San Diego's Morning News with Ted and LaDona

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At The Movies With Josh: Daddio

Writer/director Christy Hall is a playwright, and her first movie feels a bit like a play.

“Daddio” is an interesting two-hander. It’s lucky for Hall that she got one of the best actors of all time (Sean Penn), and one of my least favorite actresses (Dakota Johnson), who actually gave the best performance I’ve ever seen from her.

There have been a lot of films that just deal with two people talking to each other in one setting. I saw a great short last week called “Death of the Rose Bush” that had two women arguing in a kitchen the entire time. I remember loving when David Mamet’s “American Buffalo” went from the stage to the screen, with Dustin Hoffman and Dennis Franz around 28 years ago. I even remember a movie with just one person in a car the entire time (the highly overrated “Locke” with Tom Hardy).

Dakota Johnson (with blonde hair), gets in a taxi at JFK. Her cabbie Clark (Sean Penn) is driving her home. There’s construction and car accidents along the way, which lead to some in-depth talk on a variety of topics (mostly relationships).

It sometimes looks like Johnson is flirting, although that wasn’t the intent (perhaps it’s just the “50 Shades” texts we see her having with a lover). Clark, who grew up in Hell’s Kitchen, is a bit too crude. My wife and I both think the interaction would’ve played better if he wasn’t such an opinionated a-hole so early on. So while we realize no two people would go down this path, with such profound revelations, you’re willing to let that all slide. That’s easy to do when you’re never bored.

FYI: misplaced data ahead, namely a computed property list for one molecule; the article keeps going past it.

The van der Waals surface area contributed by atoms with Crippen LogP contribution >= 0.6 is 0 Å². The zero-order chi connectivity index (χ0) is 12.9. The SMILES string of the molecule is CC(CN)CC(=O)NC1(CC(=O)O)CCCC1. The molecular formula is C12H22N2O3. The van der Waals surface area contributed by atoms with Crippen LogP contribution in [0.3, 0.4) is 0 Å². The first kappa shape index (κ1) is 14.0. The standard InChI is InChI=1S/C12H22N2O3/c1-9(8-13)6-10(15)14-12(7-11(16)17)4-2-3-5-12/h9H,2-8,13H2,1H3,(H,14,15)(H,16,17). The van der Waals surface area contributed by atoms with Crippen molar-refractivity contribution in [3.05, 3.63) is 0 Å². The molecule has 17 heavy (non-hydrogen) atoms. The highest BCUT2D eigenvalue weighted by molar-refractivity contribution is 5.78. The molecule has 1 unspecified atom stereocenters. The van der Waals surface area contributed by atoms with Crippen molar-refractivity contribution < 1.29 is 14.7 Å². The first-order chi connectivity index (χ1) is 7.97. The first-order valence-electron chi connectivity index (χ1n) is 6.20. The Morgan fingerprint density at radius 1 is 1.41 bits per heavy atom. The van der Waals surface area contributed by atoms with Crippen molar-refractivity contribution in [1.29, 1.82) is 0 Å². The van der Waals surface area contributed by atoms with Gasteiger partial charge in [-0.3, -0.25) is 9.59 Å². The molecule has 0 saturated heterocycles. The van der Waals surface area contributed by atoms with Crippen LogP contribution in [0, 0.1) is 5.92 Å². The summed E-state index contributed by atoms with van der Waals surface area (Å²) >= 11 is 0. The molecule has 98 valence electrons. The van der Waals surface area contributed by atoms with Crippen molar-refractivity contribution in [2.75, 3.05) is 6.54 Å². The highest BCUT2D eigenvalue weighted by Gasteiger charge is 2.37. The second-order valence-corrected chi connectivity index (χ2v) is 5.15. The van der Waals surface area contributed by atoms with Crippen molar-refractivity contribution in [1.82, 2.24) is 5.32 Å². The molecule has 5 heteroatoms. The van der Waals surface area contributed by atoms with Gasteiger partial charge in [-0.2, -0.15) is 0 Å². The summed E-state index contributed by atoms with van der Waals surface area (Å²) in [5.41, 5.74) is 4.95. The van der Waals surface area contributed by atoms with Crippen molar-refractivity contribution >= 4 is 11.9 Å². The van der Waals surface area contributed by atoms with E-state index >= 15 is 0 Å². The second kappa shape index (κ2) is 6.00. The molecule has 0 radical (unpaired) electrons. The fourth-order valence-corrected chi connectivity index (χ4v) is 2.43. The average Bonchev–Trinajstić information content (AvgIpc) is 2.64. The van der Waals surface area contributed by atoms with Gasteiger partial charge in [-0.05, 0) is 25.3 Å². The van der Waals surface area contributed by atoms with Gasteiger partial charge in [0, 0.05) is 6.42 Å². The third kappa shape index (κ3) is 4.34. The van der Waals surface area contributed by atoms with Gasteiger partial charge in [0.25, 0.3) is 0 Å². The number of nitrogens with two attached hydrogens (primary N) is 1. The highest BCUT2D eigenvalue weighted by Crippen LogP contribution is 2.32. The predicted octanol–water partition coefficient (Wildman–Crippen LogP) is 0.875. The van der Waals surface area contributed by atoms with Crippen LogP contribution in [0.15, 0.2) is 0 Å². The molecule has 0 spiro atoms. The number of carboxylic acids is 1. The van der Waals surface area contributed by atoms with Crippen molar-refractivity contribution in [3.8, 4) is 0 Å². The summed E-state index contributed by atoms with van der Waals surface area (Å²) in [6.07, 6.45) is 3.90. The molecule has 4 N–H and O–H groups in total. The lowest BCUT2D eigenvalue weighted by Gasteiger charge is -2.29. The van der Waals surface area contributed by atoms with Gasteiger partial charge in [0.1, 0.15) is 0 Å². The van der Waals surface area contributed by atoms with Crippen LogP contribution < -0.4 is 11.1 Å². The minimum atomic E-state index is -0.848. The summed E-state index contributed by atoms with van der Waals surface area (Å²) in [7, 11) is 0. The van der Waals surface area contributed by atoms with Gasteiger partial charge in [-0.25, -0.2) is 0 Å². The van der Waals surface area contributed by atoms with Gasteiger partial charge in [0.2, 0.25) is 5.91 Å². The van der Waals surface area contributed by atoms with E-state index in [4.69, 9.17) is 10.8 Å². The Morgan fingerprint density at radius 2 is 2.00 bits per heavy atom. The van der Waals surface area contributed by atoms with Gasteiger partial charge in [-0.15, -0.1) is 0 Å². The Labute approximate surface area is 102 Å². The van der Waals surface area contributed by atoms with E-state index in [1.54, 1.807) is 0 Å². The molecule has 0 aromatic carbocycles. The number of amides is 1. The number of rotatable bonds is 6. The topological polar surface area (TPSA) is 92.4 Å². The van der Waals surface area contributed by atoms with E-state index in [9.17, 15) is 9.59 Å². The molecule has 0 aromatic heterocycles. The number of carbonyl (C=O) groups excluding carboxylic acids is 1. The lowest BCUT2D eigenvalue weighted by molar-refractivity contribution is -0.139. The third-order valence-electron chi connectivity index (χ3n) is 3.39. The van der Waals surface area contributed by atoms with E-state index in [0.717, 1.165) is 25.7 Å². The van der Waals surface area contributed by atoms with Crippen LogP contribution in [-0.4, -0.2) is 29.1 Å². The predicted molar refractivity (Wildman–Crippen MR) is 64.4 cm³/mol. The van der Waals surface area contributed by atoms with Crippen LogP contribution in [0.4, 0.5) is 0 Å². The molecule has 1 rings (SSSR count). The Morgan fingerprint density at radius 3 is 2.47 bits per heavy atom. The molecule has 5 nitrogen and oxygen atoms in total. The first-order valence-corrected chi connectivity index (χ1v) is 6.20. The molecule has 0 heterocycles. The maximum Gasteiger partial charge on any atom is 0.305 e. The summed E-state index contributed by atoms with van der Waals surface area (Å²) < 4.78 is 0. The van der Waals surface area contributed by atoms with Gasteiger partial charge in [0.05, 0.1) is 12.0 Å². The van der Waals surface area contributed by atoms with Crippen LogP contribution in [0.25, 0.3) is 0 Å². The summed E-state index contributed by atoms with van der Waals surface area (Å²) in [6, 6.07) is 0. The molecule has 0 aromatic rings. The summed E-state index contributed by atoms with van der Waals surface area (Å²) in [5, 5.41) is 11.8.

I actually think both of these people aren’t nearly as smart as they think they are, or how most people (and the screenwriter) think they are. Again, that doesn’t mean you’re bored listening to their hot takes. 

And just when we think we can’t take any more of Clark’s idiocracy, he’ll apologize for running his mouth and pushing buttons. 

When they share stories and she asks about his first wife, you remember just how great an actor Penn is. As he tells the story (after he had previously said how dumb she was), he gets sad thinking about how much he misses her. It’s a surprisingly moving scene.

Cinematographer Phedon Papmichael does a terrific job with how he shot the city and the cab.

I glanced at what a few other critics said, and was surprised that so many gave away things about the movie. So I won’t go into all the conversations they had. Some were interesting. A few segments were overwritten and felt manufactured, though.

I mention in reviews how 87% of all movies have a vomit scene. This didn’t have one, but there was talk about throwing up.

One of the other things I always notice on screen, is how often people in cars stare at their passengers instead of the road in front of them. Clark does that a lot here.

If I was a programmer of a movie website, and you watched this, I might next time have something pop up on your screen that says “If you liked Daddio, you might like ‘Collateral” (Tom Cruise had blonde hair like Johnson, too).” I might also say “You might also like ‘My Dinner With Andre.”

Oh, and “Daddio” is the stupidest title you could have for this movie. Either “Daddy” or “Cabbie” would’ve been so much better.

3 stars out of 5.

Photo: Getty Images

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